Italian Renaissance in a cup
Widening summertime cocktail options with the Bellini
It is now two weeks since I printed my sangria recipe, which means that I and those in my circle have had two consecutive Friday nights of sipping that red wine and brandy ambrosia poolside, regaling old friends and new with our discussion of whether white cane sugar actually belongs in the mix.
Needless to say, we were ready for another end-of-summer classic readily produced in bulk form.
I have long been fascinated by the Bellini, or any cocktail that calls for the use of champagne. The Bellini, however, has an engaging history that invites Godfather comparisons (at the very least, it reminds me of those idyllic scenes where Michael seeks refuge in Sicily and romps through golden fields with his Appollina).
As with most classic cocktails, the Bellini can trace its history back to a specific bar. Its point of conception was Harry’s in Venice in 1943, its creator co-owner Giuseppi Cipriani, and it was christened in honor of Italian Renaissance painter Geovani Bellini (so far we’ve managed to slip in a reference to both Coppola and the Venetian school, and we haven’t even started drinking yet; this bodes well).
The accepted recipe for a Bellini is white peach nectar and sparkling wine specifically of Italian origin (namely, Prosecco). Purists argue on this point, but the addition of a raspberry or a dash of cherry juice is often recommended.
But pureed white peaches are hard to come by, specifically if you’re just getting off work and don’t have the time or inclination to seek them out. As I was searching for a good end-of-summer drink (easily made in bulk) I decided to tweak the recipe so that it would in theory resemble the original, while being available and affordable for mass consumption.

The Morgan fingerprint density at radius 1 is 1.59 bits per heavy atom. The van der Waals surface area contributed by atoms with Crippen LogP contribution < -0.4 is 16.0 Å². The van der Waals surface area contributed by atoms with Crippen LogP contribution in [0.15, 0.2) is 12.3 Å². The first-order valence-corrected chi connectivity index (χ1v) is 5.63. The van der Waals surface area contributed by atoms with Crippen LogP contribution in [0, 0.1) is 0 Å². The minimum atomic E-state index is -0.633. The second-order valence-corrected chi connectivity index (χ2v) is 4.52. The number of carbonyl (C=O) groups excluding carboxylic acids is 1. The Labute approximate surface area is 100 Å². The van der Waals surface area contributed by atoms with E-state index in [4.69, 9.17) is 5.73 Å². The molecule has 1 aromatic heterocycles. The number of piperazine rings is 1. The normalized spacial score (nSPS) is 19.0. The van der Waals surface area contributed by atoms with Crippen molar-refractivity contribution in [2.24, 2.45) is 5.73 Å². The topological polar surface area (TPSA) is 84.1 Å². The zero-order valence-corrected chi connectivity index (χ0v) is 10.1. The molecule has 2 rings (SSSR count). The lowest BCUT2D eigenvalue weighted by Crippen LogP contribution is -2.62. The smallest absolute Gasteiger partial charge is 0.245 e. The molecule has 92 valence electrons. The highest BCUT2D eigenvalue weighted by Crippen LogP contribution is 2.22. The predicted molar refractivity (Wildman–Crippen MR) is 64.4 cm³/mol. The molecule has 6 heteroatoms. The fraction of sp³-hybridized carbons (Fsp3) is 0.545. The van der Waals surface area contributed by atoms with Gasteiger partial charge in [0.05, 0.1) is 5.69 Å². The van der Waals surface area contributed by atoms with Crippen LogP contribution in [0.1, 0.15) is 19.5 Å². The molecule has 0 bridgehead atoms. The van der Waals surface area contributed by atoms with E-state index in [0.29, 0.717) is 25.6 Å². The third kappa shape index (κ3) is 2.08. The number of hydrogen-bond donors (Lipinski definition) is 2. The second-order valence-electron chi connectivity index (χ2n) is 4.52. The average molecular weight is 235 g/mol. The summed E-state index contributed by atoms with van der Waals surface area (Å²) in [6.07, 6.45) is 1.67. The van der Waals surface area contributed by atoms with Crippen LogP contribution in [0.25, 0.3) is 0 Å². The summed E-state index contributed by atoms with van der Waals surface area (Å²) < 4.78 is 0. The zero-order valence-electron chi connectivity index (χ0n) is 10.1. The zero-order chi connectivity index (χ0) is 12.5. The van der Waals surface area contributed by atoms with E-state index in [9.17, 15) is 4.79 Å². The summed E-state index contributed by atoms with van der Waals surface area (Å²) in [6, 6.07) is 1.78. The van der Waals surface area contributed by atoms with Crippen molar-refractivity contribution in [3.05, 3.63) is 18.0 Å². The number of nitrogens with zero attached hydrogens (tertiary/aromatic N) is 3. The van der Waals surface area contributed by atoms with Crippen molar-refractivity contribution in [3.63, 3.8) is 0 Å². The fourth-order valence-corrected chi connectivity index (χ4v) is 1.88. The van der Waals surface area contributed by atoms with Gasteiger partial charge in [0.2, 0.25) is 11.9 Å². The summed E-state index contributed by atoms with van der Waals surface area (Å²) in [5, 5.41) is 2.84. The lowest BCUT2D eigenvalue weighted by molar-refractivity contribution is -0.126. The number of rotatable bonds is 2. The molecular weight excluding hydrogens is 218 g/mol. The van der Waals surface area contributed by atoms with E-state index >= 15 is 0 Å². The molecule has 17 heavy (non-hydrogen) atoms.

I was successful, although a notable misstep occurred when, in desperation, I grabbed a bottle of Trader Joe’s Dixie Peach nectar (the addition of apple juice, seemingly to water down the peach puree, was death to the drink; the tart punch of the fruit was at odds with the sparkling wine). A quick trip to the market, and a personal compromise to buy Kern’s peach, yielded a much tastier drink. (We respectfully ignored the high fructose corn syrup glaring at us from the ingredients list; late on a Friday, one cannot be terribly choosey.)
I opted for Freixenet, a Spanish sparkling white that is made by the methode champenoise process (I wrote of this some months back, but if you’re buying sparkling, opt for methode champenoise — more natural, fewer headaches).
Most recipes recommend a five-to-one ratio of sparkling wine to peach puree; I favored a five-to-two ratio for optimal peach representation. Both the sparkling wine and the puree must be chilled, and (against better judgment, given the highly carbonated quality inherent in sparkling wine) poured over ice into a shaker.
I highly recommend garnishing with a raspberry or several.
A final note: “Poolside” and “makeshift” are synonymous here, so assuming you’ve managed to assemble the sparkly, the puree and the raspberries, but are without a shaker, I offer a piece of college-era wisdom. Take two plastic disposable cups, and cut an inch off the top of one so that it can be shoved within the other. This, my friends, is how you make a shaker in a pinch.